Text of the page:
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*To*: scheme@mc.lcs.mit.edu*Subject*: Re: Lambda Calculus Books*From*: mailrus!umich!kfr@ohio-state.arpa (Karl F. Ruehr)*Date*: Mon ,12 Sep 88 19:21:16 EDT*Organization*: University of Michigan EECS Dept. Ann Arbor*References*: <8809121446.AA07392@zohar>, <8809121545.AA01198@cheetah.ucdavis.edu>*Sender*: scheme-request@mc.lcs.mit.edu

"The Lambda Calculus: its Syntax and Semantics", Henk Barendregt. North-Holland (first edition, 1981; revised edition, 1984). Approx. $35.00 in paperback (look in a library first). This is the modern encyclopedic reference work on the lambda calculus and combinatory logic. It is probably not of much use to anyone who isn't really committed to deep study: the first 70 pages (of 611 total) are probably more than sufficient introduction for most needs, and it does not generally address computer science-related issues. A wonder of modern typography. Photographs of several famous theorists. At least one fun exercise (6.8.14 on page 149. "Introduction to Combinators and Lambda Calculus", Roger Hindley and Jonathan Seldin. London Mathematical Society Student Texts #1, Cambridge U. Press, 1986. Price unknown, but probably < $35.00. This is a shorter, more relaxed introduction to the subject (not much model theory, for example, though see Chapter 12). More suitable for curiosity-seekers, but still not exactly oriented toward the computer scientist specifically. Produced from typewriter proofs. Cute Appendix # 3. "The Calculi of Lambda Conversion", Alonzo Church. Princeton University Press, 1941. The original work (or very close to it) on lambda calculus (for combinatory logic, see Curry & Feys' "Combinatory Logic" or Schoenfinkel's work of 1924 (reprinted in "The Sourcebook for Mathematical Logic" (title?))). Of mostly historical interest, though not to be dismissed. Not much relevance to programming. The only books/works I can think of that would be helpful for functional language implementers, etc. would be: -- the Peyton-Jones book mentioned in the original article; -- perhaps a recent book by Glaser, Tinkin and Hill (the names are only approximate); I haven't read the book, but I recall that it has a chapter on lambda calculus. "Functional Programming" probably in title. -- "Functional Programming" by Peter Henderson. Prentice-Hall, "red-and-white binding series". Perhaps the best bet besides Peyton-Jones. -- "Recursive Programming Techniques" by Burge (a bit out of date, but a real gold-mine of techniques, etc.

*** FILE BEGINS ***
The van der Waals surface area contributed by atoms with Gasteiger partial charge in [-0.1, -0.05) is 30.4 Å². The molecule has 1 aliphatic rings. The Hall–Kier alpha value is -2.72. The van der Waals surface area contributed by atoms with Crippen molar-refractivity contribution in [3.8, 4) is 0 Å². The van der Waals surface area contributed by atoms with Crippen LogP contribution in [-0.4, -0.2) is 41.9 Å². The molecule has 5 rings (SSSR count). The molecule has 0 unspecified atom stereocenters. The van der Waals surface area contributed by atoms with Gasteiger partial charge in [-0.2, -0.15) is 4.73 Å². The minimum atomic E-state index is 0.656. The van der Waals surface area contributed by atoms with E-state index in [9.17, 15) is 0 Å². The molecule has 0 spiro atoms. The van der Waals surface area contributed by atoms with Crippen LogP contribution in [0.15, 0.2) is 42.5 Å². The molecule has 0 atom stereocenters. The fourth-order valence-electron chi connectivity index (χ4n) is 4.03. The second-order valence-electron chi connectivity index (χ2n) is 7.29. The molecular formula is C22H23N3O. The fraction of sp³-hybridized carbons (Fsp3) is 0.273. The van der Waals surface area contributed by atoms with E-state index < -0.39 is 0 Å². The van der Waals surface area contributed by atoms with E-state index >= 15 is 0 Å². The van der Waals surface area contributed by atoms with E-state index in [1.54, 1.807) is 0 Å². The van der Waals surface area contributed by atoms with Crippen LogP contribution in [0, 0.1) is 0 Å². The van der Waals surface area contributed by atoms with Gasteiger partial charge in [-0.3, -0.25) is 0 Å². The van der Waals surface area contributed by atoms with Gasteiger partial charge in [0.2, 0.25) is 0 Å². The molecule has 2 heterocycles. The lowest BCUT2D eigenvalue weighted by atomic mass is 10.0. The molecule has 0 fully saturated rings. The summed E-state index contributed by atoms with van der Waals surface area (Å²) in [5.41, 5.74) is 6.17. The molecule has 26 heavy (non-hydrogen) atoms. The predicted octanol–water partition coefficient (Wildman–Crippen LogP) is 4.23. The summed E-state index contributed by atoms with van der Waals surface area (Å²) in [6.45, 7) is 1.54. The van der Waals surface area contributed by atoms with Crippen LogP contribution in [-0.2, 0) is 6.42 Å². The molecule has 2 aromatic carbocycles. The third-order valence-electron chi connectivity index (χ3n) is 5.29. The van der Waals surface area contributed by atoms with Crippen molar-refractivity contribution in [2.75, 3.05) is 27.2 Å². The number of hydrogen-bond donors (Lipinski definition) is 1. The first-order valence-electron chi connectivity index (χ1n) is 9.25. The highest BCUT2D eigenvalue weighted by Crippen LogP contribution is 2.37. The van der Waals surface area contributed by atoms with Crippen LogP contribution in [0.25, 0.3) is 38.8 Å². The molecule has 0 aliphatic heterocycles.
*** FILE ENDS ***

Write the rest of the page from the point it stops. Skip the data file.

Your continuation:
**References**:**Lambda Calculus Books***From:*gjs@ZOHAR.AI.MIT.EDU (Gerald Jay Sussman)

**Re: Lambda Calculus Books***From:*Phil Windley <windley@cheetah.ucdavis.edu>

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